The legal limit on how much the United States government can borrow returns on Thursday, potentially setting up an intense political battle in Congress.
Lawmakers will have until sometime this autumn to raise the debt ceiling before the Treasury runs out of ways to make essential payments, putting the nation at risk of its first-ever debt default.
The debt limit is a major test for the Trump administration and Republican congressional leaders who’ve sought major spending cuts before previous increases in the debt ceiling.
The White House and Treasury Secretary Steven Mnuchin are pushing lawmakers to raise the ceiling as soon as possible, and Senate Majority Leader Mitch McConnell (R-Ky.) said Tuesday that Congress will “obviously” increase the limit.
But the highly charged political atmosphere, demands from fiscal conservatives, record high debt levels and the perpetual wild card that is Trump all make a quick and easy increase in the borrowing limit unlikely.
Democrats have warned that Republicans shouldn’t count on their votes.
“We’re not going to get what we want. We understand that. But if they think they’re going to get everything they want, then they’re going to have to get it with their votes,” said House Minority Whip Steny Hoyer (D-Md.).
The debt ceiling was temporarily suspended in November 2015 through a budget deal negotiated by President Obama and then-Speaker John Boehner (R-Ohio). That deal waived the debt ceiling until March 15, retroactively approving all borrowing up to that time.
Mnuchin urged congressional leaders last week to raise the debt ceiling “at the first opportunity,” while the Treasury takes extraordinary measures to pay bills without adding to the country’s roughly $20 trillion debt. Those measures include stopping payments into certain government funds, halting certain bond sales and selling government-held securities.
“There’s some expenses associated with it,” said Maya MacGuineas, president of the nonpartisan debt watchdog Committee for a Responsible Federal Budget. “It’s a little ponzi scheme with government trust funds, but in the end, everyone remains whole.”
The Treasury can likely delay the need to raise the debt ceiling until October or November, according to the nonpartisan Congressional Budget Office. At that point, Treasury will have exhausted extraordinary measures and would need to borrow money to pay the country’s bills.
Lawmakers have squabbled over raising the debt ceiling, with the stakes escalating in recent years. The 2011 standoff over led to the creation of the sequester: automatic cuts touching every part of the federal budget, a policy now loathed by both parties for different reasons.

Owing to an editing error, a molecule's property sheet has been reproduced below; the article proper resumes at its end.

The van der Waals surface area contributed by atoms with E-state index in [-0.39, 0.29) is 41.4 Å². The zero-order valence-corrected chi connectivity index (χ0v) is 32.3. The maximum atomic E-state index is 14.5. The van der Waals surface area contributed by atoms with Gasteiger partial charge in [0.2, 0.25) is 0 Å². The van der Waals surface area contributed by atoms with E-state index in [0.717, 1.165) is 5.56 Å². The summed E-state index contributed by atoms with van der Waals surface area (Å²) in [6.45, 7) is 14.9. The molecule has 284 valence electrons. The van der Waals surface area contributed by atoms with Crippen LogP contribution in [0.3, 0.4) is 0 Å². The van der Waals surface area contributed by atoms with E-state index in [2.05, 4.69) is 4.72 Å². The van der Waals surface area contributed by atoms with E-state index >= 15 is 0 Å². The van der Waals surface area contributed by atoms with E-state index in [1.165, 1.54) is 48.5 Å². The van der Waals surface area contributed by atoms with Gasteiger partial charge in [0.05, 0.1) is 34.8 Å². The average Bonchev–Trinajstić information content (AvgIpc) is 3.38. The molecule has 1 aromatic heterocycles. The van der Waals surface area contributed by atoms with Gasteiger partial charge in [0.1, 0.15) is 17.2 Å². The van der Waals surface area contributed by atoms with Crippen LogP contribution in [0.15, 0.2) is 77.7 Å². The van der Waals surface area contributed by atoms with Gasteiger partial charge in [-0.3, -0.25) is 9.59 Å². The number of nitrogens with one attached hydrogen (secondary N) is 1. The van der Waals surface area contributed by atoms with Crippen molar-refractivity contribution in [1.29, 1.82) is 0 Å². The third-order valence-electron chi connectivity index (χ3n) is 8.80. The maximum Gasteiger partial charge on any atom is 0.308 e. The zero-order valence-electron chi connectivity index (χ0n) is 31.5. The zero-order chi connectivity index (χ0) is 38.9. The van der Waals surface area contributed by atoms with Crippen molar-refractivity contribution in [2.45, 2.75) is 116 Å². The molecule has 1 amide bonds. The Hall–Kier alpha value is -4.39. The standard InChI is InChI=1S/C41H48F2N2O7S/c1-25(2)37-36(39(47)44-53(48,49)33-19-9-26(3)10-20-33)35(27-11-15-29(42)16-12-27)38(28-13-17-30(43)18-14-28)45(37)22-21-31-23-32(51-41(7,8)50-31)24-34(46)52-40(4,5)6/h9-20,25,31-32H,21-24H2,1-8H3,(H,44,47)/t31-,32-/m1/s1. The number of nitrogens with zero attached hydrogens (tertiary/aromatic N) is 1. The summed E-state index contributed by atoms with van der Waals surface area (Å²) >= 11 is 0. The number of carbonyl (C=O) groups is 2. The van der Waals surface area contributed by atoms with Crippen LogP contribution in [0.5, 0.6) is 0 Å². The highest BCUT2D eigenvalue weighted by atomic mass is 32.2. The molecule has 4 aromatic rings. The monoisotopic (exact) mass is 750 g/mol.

Republicans have previously demanded spending cuts or entitlement reforms for raising the debt ceiling, and leaders have been mum about what they’d seek this time around.
Trump has “expressed a commitment to work with Congress to raise the debt limit and to address the growing national debt,” a White House spokesperson told The Hill on Tuesday. “The President’s team is also looking into a variety of ways in which to ensure that our commitments are kept.” The spokesperson declined to go into detail.
With meager majorities in the House and Senate, the GOP can afford few defections to pass the debt limit increase on their own. Democratic leaders have warned Republicans not to attach unreasonable or unrelated measures to the debt ceiling, or they wouldn’t support it.
“We’ll cross that bridge when we come to it,” said Senate Minority Leader Charles Schumer (D-N.Y.). “[But] we’re going to have to have some of our Republican colleagues step up to the plate on this issue.”
Hoyer said “if there is a clean debt limit extension, I think Democrats would be inclined not to vote against it. But that’s a big if.”
“The problem will be that the hardliners will be inclined or as inclined as the people who shut down the government last time,” said Hoyer. “If those hardliners continue in that position, then they’ll be responsible for shutting down the government.”
Several fiscal hawks said they wouldn’t support raising the debt ceiling without measures to reduce spending and the debt. House Freedom Caucus Chairman Mark Meadows (R-N.C.) said he’d support a hike only “if there is a real path to balance … but we have typically not shown the intestinal fortitude to do just that.”
Meadows’ Freedom Caucus colleague Rep. Mark Sanford (R-S.C.) called the “debt ceiling is a leverage point in forcing conversation about where do we go from here” and said he wouldn’t vote for an increase without cuts.
“If our prescription is simply to keep on doing what we’ve been doing, I think that we’re going to see one heck of a financial storm coming,” Meadows said.
The GOP’s ideological divide could be complicated by Trump. His only formal debt relief plan is a combination of ambitious economic growth promises and budget cuts with major impacts for government agencies but minor effects on the debt.
MacGuineas said Trump “has been all over the map when it comes to debt.”
“He kind of assumed the debt as a metric of his success or failure,” MacGuineas, but “he has yet to put forth any policies that would put us on a responsible course.”
Observers and analysts ultimately expect Congress to raise the ceiling. Moody’s Investor Services expects the federal government to raise the debt ceiling before risking a default, and Fitch Ratings said Wednesday a debt ceiling crisis is less likely this year than in years past.
A former senior Senate aide said financial markets have come to expect contentious debt ceiling showdowns and trust the government to find a deal.
“Everybody warns about the debt ceiling but nothing ever happens, and until you see some sort of impact, someone calling in the money that they owe us,” said the former aide. “Cooler heads prevail under some sort of deal.”